In a decision that was still highly critical of the parents and of homeschooling, the appeals court decided that the action of the lower court in putting the children in the custody of the state was “disproportional” and ordered complete custody returned to the parents, according to a statement by the HSLDA.

The Wunderlichs, who began homeschooling again when the court signaled it would rule this way, said they were very pleased with the result, but noted that the court’s harsh words about homeschooling indicated that their battle was far from over.

“We have won custody and we are glad about that,” Dirk said.

“The court said that taking our children away was not proportionate—only because the authorities should apply very high fines and criminal prosecution instead. But this decision upholds the absurd idea that homeschooling is child endangerment and an abuse of parental authority.”

The Wunderlichs are now free to emigrate to another country where homeschooling is legal, if they choose, but they said they intend to remain in Germany and work for educational freedom.

“While we no longer fear that our children will be taken away as long as we are living in Hessen, it can still happen to other people in Germany,” Dirk said. “Now we fear crushing fines up to $75,000 and jail. This should not be tolerated in a civilized country.”

Petra Wunderlich said, "We could not do this without the help of HSLDA,” but cautioned that, “No family can fight the powerful German state—it is too much, too expensive."

"If it were not for HSLDA and their support, I am afraid our children would still be in state custody. We are so grateful and thank all homeschoolers who have helped us by helping HSLDA.”

HSLDA’s Director for Global Outreach, Michael Donnelly, said he welcomed the ruling but was concerned about the court’s troubling language.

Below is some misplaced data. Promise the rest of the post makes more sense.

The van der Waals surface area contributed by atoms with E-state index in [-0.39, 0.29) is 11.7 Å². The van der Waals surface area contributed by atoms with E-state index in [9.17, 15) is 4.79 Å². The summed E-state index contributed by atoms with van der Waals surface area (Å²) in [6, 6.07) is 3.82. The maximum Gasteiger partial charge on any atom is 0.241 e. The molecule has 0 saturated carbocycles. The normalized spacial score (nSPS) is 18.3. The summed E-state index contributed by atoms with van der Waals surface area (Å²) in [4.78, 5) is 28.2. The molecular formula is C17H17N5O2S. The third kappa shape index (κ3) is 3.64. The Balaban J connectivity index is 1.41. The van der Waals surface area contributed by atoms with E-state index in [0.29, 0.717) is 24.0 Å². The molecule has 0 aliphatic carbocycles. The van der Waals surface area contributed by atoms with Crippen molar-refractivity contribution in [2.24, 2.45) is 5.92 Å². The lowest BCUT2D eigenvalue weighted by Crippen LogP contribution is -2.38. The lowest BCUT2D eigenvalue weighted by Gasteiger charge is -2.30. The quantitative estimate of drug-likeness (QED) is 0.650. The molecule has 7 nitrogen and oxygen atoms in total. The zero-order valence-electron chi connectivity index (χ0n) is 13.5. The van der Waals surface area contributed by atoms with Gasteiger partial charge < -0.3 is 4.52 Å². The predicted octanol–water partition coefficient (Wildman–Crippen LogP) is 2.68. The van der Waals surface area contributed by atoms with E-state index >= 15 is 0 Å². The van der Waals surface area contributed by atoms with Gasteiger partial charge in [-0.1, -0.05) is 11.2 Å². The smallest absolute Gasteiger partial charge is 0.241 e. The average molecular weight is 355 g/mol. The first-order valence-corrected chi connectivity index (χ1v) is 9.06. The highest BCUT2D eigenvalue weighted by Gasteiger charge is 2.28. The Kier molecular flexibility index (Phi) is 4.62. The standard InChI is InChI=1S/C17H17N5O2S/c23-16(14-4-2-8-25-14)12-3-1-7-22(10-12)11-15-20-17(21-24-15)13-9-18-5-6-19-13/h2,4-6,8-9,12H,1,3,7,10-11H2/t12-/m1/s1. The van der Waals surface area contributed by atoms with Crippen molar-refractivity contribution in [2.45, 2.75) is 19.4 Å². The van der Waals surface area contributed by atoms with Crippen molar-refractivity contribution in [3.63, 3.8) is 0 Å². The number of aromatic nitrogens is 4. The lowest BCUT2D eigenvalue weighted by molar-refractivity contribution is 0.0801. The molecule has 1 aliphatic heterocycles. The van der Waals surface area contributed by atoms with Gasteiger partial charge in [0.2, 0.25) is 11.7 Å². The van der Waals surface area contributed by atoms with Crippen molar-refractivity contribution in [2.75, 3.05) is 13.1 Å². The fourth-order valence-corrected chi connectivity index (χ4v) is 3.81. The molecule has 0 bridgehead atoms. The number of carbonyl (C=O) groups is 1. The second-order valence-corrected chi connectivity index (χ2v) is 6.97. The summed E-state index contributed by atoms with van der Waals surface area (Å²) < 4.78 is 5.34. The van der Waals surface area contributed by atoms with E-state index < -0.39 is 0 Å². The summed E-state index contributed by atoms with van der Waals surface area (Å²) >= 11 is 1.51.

“We welcome this ruling that overturns what was an outrageous abuse of judicial power,” he said.

“The lower court decision to take away legal custody of the children essentially imprisoned the Wunderlich family in Germany. But this decision does not go far enough. The court has only grudgingly given back custody and has further signaled to local authorities that they should still go after the Wunderlichs with criminal charges or fines.”

Donnelly pointed out that such behavior in a democratic country is problematic.

“Imprisonment and fines for homeschooling are outside the bounds of what free societies that respect fundamental human rights should tolerate,” he explained.

“Freedom and fundamental human rights norms demand respect for parental decision making in education. Germany’s state and national policies that permit banning home education must be changed.

"Such policies from a leading European democracy not only threaten the rights of tens of thousands of German families but establish a dangerous example that other countries may be tempted to follow,” Donnelly warned.

HSLDA Chairman Michael Farris said that acting on behalf of the Wunderlichs was an important stand for freedom.

“The Wunderlichs are a good and decent family whose basic human rights were violated and are still threatened,” Farris said.

“Their fight is our fight," Farris stressed, "and we will continue to support those who stand against German policy banning homeschooling that violates international legal norms. Free people cannot tolerate such oppression and we will do whatever we can to fight for families like the Wunderlichs both here in the United States and abroad. We must stand up to this kind of persecution where it occurs or we risk seeing own freedom weakened.”

Visit the HSLDA website dedicated to helping the Wunderlich family and other German homeschoolers here.

Contact the German embassy in the U.S. here.

Contact the German embassy in Canada here.